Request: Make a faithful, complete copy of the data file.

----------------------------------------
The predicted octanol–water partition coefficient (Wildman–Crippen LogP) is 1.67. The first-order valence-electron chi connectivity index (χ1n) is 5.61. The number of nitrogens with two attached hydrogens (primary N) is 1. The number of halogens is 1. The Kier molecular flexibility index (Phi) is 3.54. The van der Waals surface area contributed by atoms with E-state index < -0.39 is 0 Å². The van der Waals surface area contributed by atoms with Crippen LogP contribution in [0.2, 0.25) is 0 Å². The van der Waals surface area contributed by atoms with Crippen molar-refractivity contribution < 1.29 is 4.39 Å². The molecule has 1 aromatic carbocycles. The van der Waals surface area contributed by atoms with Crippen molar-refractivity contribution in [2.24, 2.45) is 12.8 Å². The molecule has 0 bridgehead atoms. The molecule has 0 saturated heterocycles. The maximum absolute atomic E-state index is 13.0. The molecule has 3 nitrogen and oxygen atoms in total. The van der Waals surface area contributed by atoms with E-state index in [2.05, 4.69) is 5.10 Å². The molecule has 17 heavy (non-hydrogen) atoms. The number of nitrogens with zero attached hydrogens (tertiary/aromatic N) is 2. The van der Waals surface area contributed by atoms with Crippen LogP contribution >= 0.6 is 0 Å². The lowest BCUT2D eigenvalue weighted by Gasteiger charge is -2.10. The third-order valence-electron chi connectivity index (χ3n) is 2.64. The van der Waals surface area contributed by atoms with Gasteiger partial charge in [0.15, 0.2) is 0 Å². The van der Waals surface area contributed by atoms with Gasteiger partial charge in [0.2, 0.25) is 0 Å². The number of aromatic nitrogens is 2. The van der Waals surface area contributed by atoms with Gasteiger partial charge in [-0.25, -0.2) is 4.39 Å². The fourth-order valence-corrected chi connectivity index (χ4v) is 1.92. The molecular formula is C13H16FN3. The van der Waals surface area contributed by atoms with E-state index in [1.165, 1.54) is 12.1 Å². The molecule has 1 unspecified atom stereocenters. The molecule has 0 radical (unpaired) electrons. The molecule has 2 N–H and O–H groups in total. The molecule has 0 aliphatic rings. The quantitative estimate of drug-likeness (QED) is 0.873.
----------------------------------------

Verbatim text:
The predicted octanol–water partition coefficient (Wildman–Crippen LogP) is 1.67. The first-order valence-electron chi connectivity index (χ1n) is 5.61. The number of nitrogens with two attached hydrogens (primary N) is 1. The number of halogens is 1. The Kier molecular flexibility index (Phi) is 3.54. The van der Waals surface area contributed by atoms with E-state index < -0.39 is 0 Å². The van der Waals surface area contributed by atoms with Crippen LogP contribution in [0.2, 0.25) is 0 Å². The van der Waals surface area contributed by atoms with Crippen molar-refractivity contribution < 1.29 is 4.39 Å². The molecule has 1 aromatic carbocycles. The van der Waals surface area contributed by atoms with Crippen molar-refractivity contribution in [2.24, 2.45) is 12.8 Å². The molecule has 0 bridgehead atoms. The molecule has 0 saturated heterocycles. The maximum absolute atomic E-state index is 13.0. The molecule has 3 nitrogen and oxygen atoms in total. The van der Waals surface area contributed by atoms with E-state index in [2.05, 4.69) is 5.10 Å². The molecule has 17 heavy (non-hydrogen) atoms. The number of nitrogens with zero attached hydrogens (tertiary/aromatic N) is 2. The van der Waals surface area contributed by atoms with Crippen LogP contribution >= 0.6 is 0 Å². The lowest BCUT2D eigenvalue weighted by Gasteiger charge is -2.10. The third-order valence-electron chi connectivity index (χ3n) is 2.64. The van der Waals surface area contributed by atoms with Gasteiger partial charge in [0.15, 0.2) is 0 Å². The van der Waals surface area contributed by atoms with Gasteiger partial charge in [0.2, 0.25) is 0 Å². The number of aromatic nitrogens is 2. The van der Waals surface area contributed by atoms with Gasteiger partial charge in [-0.25, -0.2) is 4.39 Å². The fourth-order valence-corrected chi connectivity index (χ4v) is 1.92. The molecular formula is C13H16FN3. The van der Waals surface area contributed by atoms with E-state index in [1.165, 1.54) is 12.1 Å². The molecule has 1 unspecified atom stereocenters. The molecule has 0 radical (unpaired) electrons. The molecule has 2 N–H and O–H groups in total. The molecule has 0 aliphatic rings. The quantitative estimate of drug-likeness (QED) is 0.873.